carfima v1.0.1: Provides a toolbox to fit a continuous-time, fractionally integrated ARMA process CARFIMA on univariate and irregularly spaced time-series data using a general-order CARFIMA(p, H, q) model for p>q as specified in Tsai and Chan (2005).
colorednoise v0.0.1: Provides tools for simulating populations with white noise (no temporal autocorrelation), red noise (positive temporal autocorrelation), and blue noise (negative temporal autocorrelation) based on work by Ruokolainen et al. (2009). The vignette describes colored noise.
oshka v0.1.2: Expands quoted language by recursively replacing any symbol that points to quoted language with the language itself. There is an Introduction and a vignette on Non Standard Evaluation Functions.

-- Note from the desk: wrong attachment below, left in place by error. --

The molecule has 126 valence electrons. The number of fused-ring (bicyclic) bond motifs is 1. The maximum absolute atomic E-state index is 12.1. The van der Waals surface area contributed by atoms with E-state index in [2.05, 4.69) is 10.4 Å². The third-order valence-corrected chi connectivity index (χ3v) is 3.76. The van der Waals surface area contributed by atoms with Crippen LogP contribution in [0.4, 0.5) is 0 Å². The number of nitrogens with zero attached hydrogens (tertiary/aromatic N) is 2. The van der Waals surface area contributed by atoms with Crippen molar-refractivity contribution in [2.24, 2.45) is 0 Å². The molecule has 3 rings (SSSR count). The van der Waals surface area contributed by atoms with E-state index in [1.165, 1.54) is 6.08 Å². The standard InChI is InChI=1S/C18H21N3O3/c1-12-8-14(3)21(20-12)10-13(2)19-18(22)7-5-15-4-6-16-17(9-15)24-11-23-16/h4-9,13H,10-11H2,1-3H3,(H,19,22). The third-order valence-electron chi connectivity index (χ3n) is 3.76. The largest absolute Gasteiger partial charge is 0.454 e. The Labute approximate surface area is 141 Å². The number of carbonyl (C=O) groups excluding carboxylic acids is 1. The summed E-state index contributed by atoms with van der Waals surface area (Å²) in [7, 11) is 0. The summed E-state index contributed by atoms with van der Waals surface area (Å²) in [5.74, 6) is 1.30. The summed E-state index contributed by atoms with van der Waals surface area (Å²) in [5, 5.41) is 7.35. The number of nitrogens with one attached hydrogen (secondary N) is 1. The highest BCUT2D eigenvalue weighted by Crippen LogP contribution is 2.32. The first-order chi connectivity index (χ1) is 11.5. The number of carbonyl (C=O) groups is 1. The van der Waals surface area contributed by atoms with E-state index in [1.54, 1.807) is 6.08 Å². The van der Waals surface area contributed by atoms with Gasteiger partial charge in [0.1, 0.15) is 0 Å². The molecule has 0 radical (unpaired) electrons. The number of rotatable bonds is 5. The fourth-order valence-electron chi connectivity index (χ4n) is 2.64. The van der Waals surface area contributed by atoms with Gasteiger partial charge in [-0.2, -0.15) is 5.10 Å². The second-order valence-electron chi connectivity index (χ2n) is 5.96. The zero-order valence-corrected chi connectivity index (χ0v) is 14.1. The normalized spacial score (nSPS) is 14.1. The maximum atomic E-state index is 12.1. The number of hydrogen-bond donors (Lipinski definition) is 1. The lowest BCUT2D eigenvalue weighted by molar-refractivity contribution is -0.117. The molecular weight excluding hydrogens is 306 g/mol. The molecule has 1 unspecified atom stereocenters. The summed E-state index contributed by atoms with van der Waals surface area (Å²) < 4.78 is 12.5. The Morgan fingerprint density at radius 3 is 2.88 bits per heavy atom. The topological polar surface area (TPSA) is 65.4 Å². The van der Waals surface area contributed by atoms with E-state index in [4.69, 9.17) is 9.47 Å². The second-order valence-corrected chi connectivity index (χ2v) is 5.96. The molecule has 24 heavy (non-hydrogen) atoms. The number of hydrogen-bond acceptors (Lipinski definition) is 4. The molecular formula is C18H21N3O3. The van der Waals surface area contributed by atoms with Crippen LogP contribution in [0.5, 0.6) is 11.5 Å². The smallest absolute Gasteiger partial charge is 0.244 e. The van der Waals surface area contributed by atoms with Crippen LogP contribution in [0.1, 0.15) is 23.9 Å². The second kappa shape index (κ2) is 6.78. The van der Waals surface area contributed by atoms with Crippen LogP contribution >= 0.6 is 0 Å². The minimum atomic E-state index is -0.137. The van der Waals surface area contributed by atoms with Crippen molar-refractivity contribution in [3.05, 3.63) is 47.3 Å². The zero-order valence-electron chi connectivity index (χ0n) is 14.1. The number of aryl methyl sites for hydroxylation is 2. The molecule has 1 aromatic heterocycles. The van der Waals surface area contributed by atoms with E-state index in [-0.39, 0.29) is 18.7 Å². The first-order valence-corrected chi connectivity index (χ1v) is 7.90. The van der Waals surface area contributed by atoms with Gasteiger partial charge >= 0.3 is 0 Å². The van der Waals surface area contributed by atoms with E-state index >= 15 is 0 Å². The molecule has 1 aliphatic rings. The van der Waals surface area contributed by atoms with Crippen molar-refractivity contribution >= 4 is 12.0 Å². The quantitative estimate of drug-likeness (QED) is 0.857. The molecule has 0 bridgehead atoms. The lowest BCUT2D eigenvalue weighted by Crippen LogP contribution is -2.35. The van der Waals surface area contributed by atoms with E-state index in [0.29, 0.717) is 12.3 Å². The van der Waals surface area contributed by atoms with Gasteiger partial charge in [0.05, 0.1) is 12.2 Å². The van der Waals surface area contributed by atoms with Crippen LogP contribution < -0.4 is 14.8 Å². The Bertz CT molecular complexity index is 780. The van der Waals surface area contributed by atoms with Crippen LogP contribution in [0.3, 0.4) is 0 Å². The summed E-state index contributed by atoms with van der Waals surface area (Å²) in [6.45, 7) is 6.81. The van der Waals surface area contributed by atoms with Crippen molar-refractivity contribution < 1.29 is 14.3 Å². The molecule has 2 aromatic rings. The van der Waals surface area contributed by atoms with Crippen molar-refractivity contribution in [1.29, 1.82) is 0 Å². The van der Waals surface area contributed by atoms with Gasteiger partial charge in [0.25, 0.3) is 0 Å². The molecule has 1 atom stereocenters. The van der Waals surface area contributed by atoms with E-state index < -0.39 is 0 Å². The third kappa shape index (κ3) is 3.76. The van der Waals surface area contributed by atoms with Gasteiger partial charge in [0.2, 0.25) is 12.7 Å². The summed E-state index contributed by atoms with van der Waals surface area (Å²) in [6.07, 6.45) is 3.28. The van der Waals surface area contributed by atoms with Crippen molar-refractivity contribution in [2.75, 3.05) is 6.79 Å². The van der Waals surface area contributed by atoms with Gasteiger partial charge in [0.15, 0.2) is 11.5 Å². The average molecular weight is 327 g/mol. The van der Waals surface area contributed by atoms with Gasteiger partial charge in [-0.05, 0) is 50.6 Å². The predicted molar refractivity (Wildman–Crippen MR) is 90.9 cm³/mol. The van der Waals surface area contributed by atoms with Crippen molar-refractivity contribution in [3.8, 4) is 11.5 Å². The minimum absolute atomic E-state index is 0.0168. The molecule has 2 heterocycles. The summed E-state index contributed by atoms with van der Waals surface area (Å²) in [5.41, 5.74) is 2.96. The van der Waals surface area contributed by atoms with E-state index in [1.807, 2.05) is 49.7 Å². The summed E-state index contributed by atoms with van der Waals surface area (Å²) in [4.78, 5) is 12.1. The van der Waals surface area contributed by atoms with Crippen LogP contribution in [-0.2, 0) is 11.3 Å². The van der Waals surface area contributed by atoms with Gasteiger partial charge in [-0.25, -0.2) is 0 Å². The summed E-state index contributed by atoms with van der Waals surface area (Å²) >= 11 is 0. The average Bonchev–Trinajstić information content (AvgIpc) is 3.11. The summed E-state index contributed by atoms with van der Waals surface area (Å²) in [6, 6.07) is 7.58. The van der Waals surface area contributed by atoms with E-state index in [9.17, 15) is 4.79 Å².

usethis v1.1.0: Automates package and project setup tasks, including setting up unit testing, test coverage, continuous integration, Git, GitHub, licenses,
Rcpp, RStudio projects, and more that would otherwise be performed manually. README provides examples.
xltabr v0.1.1: Provides functions to produce nicely formatted cross tabulations to Excel using [openxlsx]((https://cran.r-project.org/package=openxlsx), which has been developed to help automate the process of publishing Official Statistics. Look here for documentation.
otvPlots v0.2.0: Provides functions to automate the visualization of variable distributions over time, and compute time-aggregated summary statistics for large datasets. See the README for an introduction.